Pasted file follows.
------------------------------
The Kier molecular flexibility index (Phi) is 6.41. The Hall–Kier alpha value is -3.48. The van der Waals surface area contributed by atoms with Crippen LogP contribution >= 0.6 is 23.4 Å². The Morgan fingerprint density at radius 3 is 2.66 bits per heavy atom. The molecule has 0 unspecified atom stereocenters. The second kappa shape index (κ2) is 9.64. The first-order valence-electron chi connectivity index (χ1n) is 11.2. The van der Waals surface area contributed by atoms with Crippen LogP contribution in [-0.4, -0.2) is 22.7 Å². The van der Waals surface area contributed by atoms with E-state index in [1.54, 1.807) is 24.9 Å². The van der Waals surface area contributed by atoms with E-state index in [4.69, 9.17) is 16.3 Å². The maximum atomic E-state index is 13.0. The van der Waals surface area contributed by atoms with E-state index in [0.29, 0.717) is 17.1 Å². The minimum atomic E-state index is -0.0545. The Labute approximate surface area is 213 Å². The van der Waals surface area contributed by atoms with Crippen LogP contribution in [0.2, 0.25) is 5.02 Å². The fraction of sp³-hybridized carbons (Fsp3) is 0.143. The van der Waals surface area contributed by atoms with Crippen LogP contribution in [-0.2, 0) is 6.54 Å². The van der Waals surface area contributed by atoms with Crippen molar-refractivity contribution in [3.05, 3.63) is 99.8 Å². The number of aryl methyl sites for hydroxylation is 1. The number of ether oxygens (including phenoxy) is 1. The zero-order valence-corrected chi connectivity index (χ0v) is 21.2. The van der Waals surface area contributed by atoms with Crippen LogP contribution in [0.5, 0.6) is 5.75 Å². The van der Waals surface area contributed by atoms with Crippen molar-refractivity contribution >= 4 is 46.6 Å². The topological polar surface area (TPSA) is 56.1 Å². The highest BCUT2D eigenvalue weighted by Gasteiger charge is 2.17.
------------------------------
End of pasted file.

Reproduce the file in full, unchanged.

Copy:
The Kier molecular flexibility index (Phi) is 6.41. The Hall–Kier alpha value is -3.48. The van der Waals surface area contributed by atoms with Crippen LogP contribution >= 0.6 is 23.4 Å². The Morgan fingerprint density at radius 3 is 2.66 bits per heavy atom. The molecule has 0 unspecified atom stereocenters. The second kappa shape index (κ2) is 9.64. The first-order valence-electron chi connectivity index (χ1n) is 11.2. The van der Waals surface area contributed by atoms with Crippen LogP contribution in [-0.4, -0.2) is 22.7 Å². The van der Waals surface area contributed by atoms with E-state index in [1.54, 1.807) is 24.9 Å². The van der Waals surface area contributed by atoms with E-state index in [4.69, 9.17) is 16.3 Å². The maximum atomic E-state index is 13.0. The van der Waals surface area contributed by atoms with E-state index in [0.29, 0.717) is 17.1 Å². The minimum atomic E-state index is -0.0545. The Labute approximate surface area is 213 Å². The van der Waals surface area contributed by atoms with Crippen LogP contribution in [0.2, 0.25) is 5.02 Å². The fraction of sp³-hybridized carbons (Fsp3) is 0.143. The van der Waals surface area contributed by atoms with Crippen LogP contribution in [-0.2, 0) is 6.54 Å². The van der Waals surface area contributed by atoms with Crippen molar-refractivity contribution in [3.05, 3.63) is 99.8 Å². The number of aryl methyl sites for hydroxylation is 1. The number of ether oxygens (including phenoxy) is 1. The zero-order valence-corrected chi connectivity index (χ0v) is 21.2. The van der Waals surface area contributed by atoms with Crippen LogP contribution in [0.5, 0.6) is 5.75 Å². The van der Waals surface area contributed by atoms with Crippen molar-refractivity contribution >= 4 is 46.6 Å². The topological polar surface area (TPSA) is 56.1 Å². The highest BCUT2D eigenvalue weighted by Gasteiger charge is 2.17.